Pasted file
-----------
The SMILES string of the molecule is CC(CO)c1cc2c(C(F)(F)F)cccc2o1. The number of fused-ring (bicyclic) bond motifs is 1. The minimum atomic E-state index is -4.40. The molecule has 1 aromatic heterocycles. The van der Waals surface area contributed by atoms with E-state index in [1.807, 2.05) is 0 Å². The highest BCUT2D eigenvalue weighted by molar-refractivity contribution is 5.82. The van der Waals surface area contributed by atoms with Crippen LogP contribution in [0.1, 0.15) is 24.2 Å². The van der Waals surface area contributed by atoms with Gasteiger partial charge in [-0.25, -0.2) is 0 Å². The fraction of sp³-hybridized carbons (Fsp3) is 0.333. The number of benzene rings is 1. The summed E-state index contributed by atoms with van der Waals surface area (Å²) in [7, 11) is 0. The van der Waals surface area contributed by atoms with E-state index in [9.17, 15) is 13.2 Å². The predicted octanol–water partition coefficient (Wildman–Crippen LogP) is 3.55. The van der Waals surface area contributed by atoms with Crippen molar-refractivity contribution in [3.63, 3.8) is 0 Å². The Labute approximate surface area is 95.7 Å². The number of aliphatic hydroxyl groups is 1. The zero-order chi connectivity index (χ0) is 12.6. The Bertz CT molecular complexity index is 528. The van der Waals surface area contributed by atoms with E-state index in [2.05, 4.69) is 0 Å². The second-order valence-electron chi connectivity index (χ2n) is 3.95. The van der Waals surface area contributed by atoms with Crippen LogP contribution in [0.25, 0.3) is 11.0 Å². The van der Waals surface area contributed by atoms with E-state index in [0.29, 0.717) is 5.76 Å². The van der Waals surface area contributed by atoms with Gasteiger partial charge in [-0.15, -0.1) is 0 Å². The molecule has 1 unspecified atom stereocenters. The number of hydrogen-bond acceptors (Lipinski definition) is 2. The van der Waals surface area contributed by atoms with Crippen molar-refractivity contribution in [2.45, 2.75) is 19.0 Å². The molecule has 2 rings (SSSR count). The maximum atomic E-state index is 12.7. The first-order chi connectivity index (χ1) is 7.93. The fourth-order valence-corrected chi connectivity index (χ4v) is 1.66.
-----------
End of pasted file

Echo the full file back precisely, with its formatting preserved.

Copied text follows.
The SMILES string of the molecule is CC(CO)c1cc2c(C(F)(F)F)cccc2o1. The number of fused-ring (bicyclic) bond motifs is 1. The minimum atomic E-state index is -4.40. The molecule has 1 aromatic heterocycles. The van der Waals surface area contributed by atoms with E-state index in [1.807, 2.05) is 0 Å². The highest BCUT2D eigenvalue weighted by molar-refractivity contribution is 5.82. The van der Waals surface area contributed by atoms with Crippen LogP contribution in [0.1, 0.15) is 24.2 Å². The van der Waals surface area contributed by atoms with Gasteiger partial charge in [-0.25, -0.2) is 0 Å². The fraction of sp³-hybridized carbons (Fsp3) is 0.333. The number of benzene rings is 1. The summed E-state index contributed by atoms with van der Waals surface area (Å²) in [7, 11) is 0. The van der Waals surface area contributed by atoms with E-state index in [9.17, 15) is 13.2 Å². The predicted octanol–water partition coefficient (Wildman–Crippen LogP) is 3.55. The van der Waals surface area contributed by atoms with Crippen molar-refractivity contribution in [3.63, 3.8) is 0 Å². The Labute approximate surface area is 95.7 Å². The number of aliphatic hydroxyl groups is 1. The zero-order chi connectivity index (χ0) is 12.6. The Bertz CT molecular complexity index is 528. The van der Waals surface area contributed by atoms with E-state index in [2.05, 4.69) is 0 Å². The second-order valence-electron chi connectivity index (χ2n) is 3.95. The van der Waals surface area contributed by atoms with Crippen LogP contribution in [0.25, 0.3) is 11.0 Å². The van der Waals surface area contributed by atoms with E-state index in [0.29, 0.717) is 5.76 Å². The van der Waals surface area contributed by atoms with Gasteiger partial charge in [-0.15, -0.1) is 0 Å². The molecule has 1 unspecified atom stereocenters. The number of hydrogen-bond acceptors (Lipinski definition) is 2. The van der Waals surface area contributed by atoms with Crippen molar-refractivity contribution in [2.45, 2.75) is 19.0 Å². The molecule has 2 rings (SSSR count). The maximum atomic E-state index is 12.7. The first-order chi connectivity index (χ1) is 7.93. The fourth-order valence-corrected chi connectivity index (χ4v) is 1.66.